This is the composition of basic bleach used in households to remove stains. Bleach works by releasing oxygen molecules, also known as oxidation.

In oxidation, bleach releases oxygen which breaks up the bond of chromophores, ultimately leading to discolouration of the stain. The common use of bleach is to remove stains from clothes. Thus there are several brands of commercial cleaners which consist of bleach in them.

Mainly bleach is used in detergents. In any cleaner or detergent, there will be either ammonia or bleach.

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They are not mixed in any solution. Diluted bleach can be used directly on hard surfaces or clothes.

Bleach is said to be a more powerful disinfectant due to its discolouration property. It has some hazardous features as well.

For the human body, bleach is not suitable; its consumption can be fatal, and its external use can lead to irritation in the skin, and eyes, burning can be caused, it can cause skin rashes, and internally it can cause migraine, extreme headaches, muscle weakness, nausea, vomiting, etc. Bleach not only helps remove stains, but it also helps kill bacteria; the presence of active chemical sodium hypochlorite viruses, including influenza, fungi and many other germs are killed. The active chemical can turn inactive with us of organic material.

The presence of bleach in any cleaner indicates that the cleaner will help to remove stains from the surface. It is a strong disinfectant as well.

bleach

Main Differences Between Ammonia and Bleach

  1. Ammonia is used for cleaning surfaces, whereas bleach is mainly used for discolouring surfaces.
  2. Ammonia helps in removing grease; on the contrary, bleach helps in removing stains.
  3. The composition of ammonia contains hydrogen and nitrogen, but bleach contains sodium hypochlorite, chlorine, water, etc.
  4. Bleach is said to be a stronger disinfectant than ammonia.
  5. Ammonia is used mainly on hard surfaces like tiles, toilets, etc., whereas bleach is used mainly on fabrics.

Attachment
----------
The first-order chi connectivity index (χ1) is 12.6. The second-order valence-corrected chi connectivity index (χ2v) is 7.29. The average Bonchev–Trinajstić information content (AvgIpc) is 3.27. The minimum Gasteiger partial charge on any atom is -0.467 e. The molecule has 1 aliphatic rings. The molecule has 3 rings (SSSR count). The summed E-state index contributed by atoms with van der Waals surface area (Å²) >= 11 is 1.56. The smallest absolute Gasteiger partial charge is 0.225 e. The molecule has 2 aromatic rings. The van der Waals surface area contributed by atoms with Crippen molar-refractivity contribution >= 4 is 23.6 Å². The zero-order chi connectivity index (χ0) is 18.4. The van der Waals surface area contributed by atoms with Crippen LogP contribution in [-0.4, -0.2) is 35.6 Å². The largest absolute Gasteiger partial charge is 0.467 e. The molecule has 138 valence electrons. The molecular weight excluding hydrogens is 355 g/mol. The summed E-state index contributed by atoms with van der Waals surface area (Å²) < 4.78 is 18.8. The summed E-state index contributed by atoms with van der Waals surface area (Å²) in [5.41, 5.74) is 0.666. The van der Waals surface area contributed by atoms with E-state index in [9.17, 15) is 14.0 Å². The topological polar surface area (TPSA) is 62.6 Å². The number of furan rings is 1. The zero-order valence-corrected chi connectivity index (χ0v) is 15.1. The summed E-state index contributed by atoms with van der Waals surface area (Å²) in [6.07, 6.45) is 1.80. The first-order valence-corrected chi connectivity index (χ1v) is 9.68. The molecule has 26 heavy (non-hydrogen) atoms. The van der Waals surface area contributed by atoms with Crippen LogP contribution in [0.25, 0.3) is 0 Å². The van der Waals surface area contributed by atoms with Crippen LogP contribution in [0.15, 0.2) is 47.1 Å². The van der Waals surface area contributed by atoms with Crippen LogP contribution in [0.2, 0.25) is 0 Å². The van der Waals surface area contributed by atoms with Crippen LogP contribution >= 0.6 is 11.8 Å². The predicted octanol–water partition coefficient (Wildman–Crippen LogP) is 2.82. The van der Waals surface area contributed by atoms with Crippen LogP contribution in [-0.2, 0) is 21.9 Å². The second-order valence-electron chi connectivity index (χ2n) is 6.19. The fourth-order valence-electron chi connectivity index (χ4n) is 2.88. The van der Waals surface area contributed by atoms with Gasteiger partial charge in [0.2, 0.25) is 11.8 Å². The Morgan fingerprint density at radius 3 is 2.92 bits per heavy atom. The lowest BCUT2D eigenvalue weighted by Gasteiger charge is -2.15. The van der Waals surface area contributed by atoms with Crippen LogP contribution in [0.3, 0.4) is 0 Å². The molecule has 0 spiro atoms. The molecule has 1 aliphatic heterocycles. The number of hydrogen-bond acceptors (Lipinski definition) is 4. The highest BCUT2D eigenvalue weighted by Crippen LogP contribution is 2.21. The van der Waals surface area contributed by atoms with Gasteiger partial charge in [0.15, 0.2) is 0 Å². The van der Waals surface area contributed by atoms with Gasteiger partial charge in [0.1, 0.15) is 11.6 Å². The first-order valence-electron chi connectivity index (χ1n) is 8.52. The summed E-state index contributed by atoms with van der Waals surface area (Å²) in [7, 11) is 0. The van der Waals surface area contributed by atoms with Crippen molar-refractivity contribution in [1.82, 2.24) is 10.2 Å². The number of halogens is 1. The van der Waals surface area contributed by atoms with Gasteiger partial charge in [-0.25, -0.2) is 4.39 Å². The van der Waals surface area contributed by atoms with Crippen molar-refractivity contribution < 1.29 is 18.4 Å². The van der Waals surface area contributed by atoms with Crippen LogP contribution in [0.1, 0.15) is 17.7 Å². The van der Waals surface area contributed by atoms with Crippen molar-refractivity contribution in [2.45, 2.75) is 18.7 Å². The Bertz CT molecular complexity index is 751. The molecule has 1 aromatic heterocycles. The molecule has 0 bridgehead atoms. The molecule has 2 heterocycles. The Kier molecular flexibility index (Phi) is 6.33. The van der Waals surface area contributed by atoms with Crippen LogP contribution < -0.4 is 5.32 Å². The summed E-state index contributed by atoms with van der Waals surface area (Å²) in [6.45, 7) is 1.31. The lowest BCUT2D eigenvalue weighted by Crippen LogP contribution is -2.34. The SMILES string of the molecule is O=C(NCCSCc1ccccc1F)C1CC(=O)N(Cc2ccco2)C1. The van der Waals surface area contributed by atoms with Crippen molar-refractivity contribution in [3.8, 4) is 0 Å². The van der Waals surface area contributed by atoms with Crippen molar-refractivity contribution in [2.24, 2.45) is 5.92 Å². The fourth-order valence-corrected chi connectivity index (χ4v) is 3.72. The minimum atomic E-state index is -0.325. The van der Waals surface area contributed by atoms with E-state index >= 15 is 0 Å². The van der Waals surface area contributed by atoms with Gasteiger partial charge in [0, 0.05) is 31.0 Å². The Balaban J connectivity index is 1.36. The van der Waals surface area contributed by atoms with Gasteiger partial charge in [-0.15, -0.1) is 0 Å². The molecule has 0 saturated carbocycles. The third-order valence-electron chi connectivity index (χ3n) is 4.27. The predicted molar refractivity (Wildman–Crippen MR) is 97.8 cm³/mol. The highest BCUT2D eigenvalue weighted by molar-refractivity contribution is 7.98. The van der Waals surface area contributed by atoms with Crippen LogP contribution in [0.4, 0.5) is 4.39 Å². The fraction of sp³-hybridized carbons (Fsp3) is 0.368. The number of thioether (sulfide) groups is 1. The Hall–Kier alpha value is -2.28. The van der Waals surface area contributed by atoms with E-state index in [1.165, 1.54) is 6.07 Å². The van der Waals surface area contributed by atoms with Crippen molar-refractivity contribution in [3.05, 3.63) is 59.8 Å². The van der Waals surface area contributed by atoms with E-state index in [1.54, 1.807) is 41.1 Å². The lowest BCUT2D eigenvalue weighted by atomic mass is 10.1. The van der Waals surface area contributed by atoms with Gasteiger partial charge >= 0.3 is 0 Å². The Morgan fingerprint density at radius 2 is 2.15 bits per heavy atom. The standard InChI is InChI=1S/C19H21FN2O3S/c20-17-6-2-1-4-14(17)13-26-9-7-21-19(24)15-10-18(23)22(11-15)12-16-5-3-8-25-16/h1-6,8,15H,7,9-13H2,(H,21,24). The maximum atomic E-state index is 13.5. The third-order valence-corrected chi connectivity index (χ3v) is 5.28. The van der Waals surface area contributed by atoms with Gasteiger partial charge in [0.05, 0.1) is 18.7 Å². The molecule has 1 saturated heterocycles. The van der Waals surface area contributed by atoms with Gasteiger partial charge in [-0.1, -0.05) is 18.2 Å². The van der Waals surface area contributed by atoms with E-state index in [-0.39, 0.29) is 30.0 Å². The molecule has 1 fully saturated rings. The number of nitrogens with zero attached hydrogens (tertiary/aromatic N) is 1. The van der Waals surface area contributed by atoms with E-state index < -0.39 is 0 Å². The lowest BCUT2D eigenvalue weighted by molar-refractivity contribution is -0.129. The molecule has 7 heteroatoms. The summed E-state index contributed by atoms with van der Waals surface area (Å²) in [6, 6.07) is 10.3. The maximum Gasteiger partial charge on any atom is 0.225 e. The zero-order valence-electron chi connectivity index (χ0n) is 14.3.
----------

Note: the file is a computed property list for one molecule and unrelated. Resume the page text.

Difference Between Ammonia and Bleach

References
  1. https://www.sciencedirect.com/science/article/pii/S0012369216617026
  2. https://academic.oup.com/cid/article-abstract/63/8/999/2389110

Last Updated : 11 June, 2023

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25 thoughts on “Ammonia vs Bleach: Difference and Comparison”

  1. The detailed comparison of ammonia and bleach in this article is both enlightening and concerning. It’s essential knowledge for everyone.

    Reply
  2. This post was very informative and useful. It’s extremely important to be cautious with cleaning agents, especially when mixing different substances together.

    Reply
    • I appreciate the thorough breakdown of ammonia and bleach. It’s very helpful for those looking to understand these substances better.

      Reply
    • Absolutely agree, Natasha. It’s crucial to be aware of the potential dangers and ensure that these products are stored properly.

      Reply
  3. I appreciate the detailed explanation of the components and purposes of ammonia and bleach. Knowledge like this is valuable for everyone’s safety.

    Reply
  4. It’s frightening to think about the potential hazards of mixing cleaning agents. I will definitely be more mindful after reading this article.

    Reply
    • It’s definitely concerning. Thanks for the helpful comparison between ammonia and bleach – I’ll ensure they’re never mixed!

      Reply
  5. It’s crucial to remember that ammonia and bleach should never be mixed. This post serves as a valuable reminder of the potential dangers involved.

    Reply
  6. This article provided a clear and concise comparison between ammonia and bleach. It’s an excellent resource for understanding their differences and uses.

    Reply
  7. The dangers of mixing ammonia and bleach are a crucial point emphasized in this article. It’s a reminder to use these products responsibly.

    Reply
  8. I’m glad the article touched on the dangers of combining ammonia and bleach. This needs to be emphasized more widely.

    Reply